The deltaproteobacterial Desulfoluna MAG GLD-1 encoded the capacity to utilize various VFAs and potentially lipids/long-chain fatty acids. In addition to several acyl-CoA synthetases, it encoded a butanoate CoA-transferase that enables conversion of butyrate to butyryl-CoA, which can then be funneled into beta-oxidation (Fig. 5). For lactate degradation, GLD-1 encoded several lactate dehydrogenases and a lactate utilization operon (Supplementary Table 5). Desulfoluna MAG GLD-1 also encoded a formate dehydrogenase enzyme complex (Supplementary Table 5) to oxidize formate to CO2 and H2 (Fig. 5). Furthermore, the potential to utilize lipids and long-chain fatty acids was indicated by genes for an outer membrane phospholipase A, a long-chain fatty acid transporter, and multiple long-chain fatty acid CoA ligases (Supplementary Table 5), all with high similarity to homologs from other known long-chain fatty acid- and lipid-degrading SRM. The Desulfoluna MAG GLD-1 encoded the complete pathway for dissimilatory sulfate reduction (Fig. 5).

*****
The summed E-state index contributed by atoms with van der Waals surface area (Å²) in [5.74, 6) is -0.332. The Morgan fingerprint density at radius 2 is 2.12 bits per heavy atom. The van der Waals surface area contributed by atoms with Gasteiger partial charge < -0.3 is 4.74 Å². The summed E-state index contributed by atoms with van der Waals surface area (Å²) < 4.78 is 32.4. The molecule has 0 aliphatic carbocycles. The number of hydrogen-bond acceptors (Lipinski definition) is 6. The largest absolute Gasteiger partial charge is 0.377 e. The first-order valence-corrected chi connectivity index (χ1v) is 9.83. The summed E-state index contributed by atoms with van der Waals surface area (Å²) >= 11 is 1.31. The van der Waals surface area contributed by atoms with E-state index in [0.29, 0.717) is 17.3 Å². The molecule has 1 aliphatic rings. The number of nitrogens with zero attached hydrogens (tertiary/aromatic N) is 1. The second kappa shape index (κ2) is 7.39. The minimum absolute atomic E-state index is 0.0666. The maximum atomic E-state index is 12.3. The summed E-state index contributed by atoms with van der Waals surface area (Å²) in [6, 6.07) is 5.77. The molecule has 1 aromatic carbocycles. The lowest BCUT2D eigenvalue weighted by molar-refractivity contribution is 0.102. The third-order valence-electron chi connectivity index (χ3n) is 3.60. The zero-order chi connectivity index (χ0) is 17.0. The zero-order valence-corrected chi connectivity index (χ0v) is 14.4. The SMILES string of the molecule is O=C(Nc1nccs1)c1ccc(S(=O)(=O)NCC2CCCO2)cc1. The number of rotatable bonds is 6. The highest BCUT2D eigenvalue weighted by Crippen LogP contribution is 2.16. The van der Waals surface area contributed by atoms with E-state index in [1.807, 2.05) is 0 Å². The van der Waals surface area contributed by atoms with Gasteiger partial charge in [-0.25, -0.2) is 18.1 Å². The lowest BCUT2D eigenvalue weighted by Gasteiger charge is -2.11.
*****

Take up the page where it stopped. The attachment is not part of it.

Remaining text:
Fig. 5: Genome-inferred metabolic model of Desulfoluna MAG GLD-1.

SS secretion system, TCA tricarboxylic acid cycle, TAT twin-arginine translocation system.

Environmental distributions of key taxa